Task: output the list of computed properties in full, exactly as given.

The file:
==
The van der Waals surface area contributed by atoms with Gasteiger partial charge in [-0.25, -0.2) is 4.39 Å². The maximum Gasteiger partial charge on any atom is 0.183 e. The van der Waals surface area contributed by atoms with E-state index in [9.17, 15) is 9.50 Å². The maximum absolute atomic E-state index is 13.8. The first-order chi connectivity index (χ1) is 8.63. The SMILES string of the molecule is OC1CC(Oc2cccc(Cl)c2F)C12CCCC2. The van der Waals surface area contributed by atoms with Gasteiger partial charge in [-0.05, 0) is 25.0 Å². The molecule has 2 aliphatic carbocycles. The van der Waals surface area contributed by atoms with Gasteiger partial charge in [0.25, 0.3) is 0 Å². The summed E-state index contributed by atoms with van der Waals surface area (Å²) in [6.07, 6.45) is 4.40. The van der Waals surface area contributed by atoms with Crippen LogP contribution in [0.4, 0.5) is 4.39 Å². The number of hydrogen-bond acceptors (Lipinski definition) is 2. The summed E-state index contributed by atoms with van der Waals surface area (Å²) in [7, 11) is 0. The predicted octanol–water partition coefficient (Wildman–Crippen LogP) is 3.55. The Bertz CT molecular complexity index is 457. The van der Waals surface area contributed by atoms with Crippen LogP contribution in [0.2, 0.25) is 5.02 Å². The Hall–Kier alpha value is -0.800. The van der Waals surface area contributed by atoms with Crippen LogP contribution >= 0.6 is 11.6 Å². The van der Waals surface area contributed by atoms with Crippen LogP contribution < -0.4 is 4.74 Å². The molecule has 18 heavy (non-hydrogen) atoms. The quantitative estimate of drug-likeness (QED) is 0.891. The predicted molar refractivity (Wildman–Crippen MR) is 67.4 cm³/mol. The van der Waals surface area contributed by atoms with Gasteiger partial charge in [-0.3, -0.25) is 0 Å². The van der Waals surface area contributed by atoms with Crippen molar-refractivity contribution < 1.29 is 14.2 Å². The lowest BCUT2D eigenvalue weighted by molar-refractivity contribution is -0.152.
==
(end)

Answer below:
The van der Waals surface area contributed by atoms with Gasteiger partial charge in [-0.25, -0.2) is 4.39 Å². The maximum Gasteiger partial charge on any atom is 0.183 e. The van der Waals surface area contributed by atoms with E-state index in [9.17, 15) is 9.50 Å². The maximum absolute atomic E-state index is 13.8. The first-order chi connectivity index (χ1) is 8.63. The SMILES string of the molecule is OC1CC(Oc2cccc(Cl)c2F)C12CCCC2. The van der Waals surface area contributed by atoms with Gasteiger partial charge in [-0.05, 0) is 25.0 Å². The molecule has 2 aliphatic carbocycles. The van der Waals surface area contributed by atoms with Gasteiger partial charge in [0.25, 0.3) is 0 Å². The summed E-state index contributed by atoms with van der Waals surface area (Å²) in [6.07, 6.45) is 4.40. The van der Waals surface area contributed by atoms with Crippen LogP contribution in [0.4, 0.5) is 4.39 Å². The number of hydrogen-bond acceptors (Lipinski definition) is 2. The summed E-state index contributed by atoms with van der Waals surface area (Å²) in [7, 11) is 0. The predicted octanol–water partition coefficient (Wildman–Crippen LogP) is 3.55. The Bertz CT molecular complexity index is 457. The van der Waals surface area contributed by atoms with Crippen LogP contribution in [0.2, 0.25) is 5.02 Å². The Hall–Kier alpha value is -0.800. The van der Waals surface area contributed by atoms with Crippen LogP contribution >= 0.6 is 11.6 Å². The van der Waals surface area contributed by atoms with Crippen LogP contribution < -0.4 is 4.74 Å². The molecule has 18 heavy (non-hydrogen) atoms. The quantitative estimate of drug-likeness (QED) is 0.891. The predicted molar refractivity (Wildman–Crippen MR) is 67.4 cm³/mol. The van der Waals surface area contributed by atoms with Gasteiger partial charge in [-0.3, -0.25) is 0 Å². The van der Waals surface area contributed by atoms with Crippen molar-refractivity contribution < 1.29 is 14.2 Å². The lowest BCUT2D eigenvalue weighted by molar-refractivity contribution is -0.152.